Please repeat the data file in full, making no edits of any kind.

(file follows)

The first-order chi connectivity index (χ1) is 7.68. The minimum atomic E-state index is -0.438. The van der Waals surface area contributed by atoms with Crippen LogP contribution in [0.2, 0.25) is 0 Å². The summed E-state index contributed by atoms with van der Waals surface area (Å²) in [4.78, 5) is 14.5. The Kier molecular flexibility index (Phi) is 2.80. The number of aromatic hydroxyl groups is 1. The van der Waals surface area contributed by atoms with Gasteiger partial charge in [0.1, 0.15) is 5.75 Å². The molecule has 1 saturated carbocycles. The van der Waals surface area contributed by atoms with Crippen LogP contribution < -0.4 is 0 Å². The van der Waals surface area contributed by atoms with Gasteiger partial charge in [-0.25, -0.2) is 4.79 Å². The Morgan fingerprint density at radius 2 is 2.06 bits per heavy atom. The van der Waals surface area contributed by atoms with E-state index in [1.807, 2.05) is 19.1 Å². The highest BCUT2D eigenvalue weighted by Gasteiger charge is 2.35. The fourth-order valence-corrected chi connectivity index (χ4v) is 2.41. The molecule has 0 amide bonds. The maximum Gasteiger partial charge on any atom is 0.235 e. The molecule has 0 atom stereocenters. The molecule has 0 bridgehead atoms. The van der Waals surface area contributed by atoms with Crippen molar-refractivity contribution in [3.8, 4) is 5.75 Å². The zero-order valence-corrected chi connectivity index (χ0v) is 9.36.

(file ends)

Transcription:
The first-order chi connectivity index (χ1) is 7.68. The minimum atomic E-state index is -0.438. The van der Waals surface area contributed by atoms with Crippen LogP contribution in [0.2, 0.25) is 0 Å². The summed E-state index contributed by atoms with van der Waals surface area (Å²) in [4.78, 5) is 14.5. The Kier molecular flexibility index (Phi) is 2.80. The number of aromatic hydroxyl groups is 1. The van der Waals surface area contributed by atoms with Gasteiger partial charge in [0.1, 0.15) is 5.75 Å². The molecule has 1 saturated carbocycles. The van der Waals surface area contributed by atoms with Crippen LogP contribution < -0.4 is 0 Å². The van der Waals surface area contributed by atoms with Gasteiger partial charge in [-0.25, -0.2) is 4.79 Å². The Morgan fingerprint density at radius 2 is 2.06 bits per heavy atom. The van der Waals surface area contributed by atoms with E-state index in [1.807, 2.05) is 19.1 Å². The highest BCUT2D eigenvalue weighted by Gasteiger charge is 2.35. The fourth-order valence-corrected chi connectivity index (χ4v) is 2.41. The molecule has 0 amide bonds. The maximum Gasteiger partial charge on any atom is 0.235 e. The molecule has 0 atom stereocenters. The molecule has 0 bridgehead atoms. The van der Waals surface area contributed by atoms with Crippen molar-refractivity contribution in [3.8, 4) is 5.75 Å². The zero-order valence-corrected chi connectivity index (χ0v) is 9.36.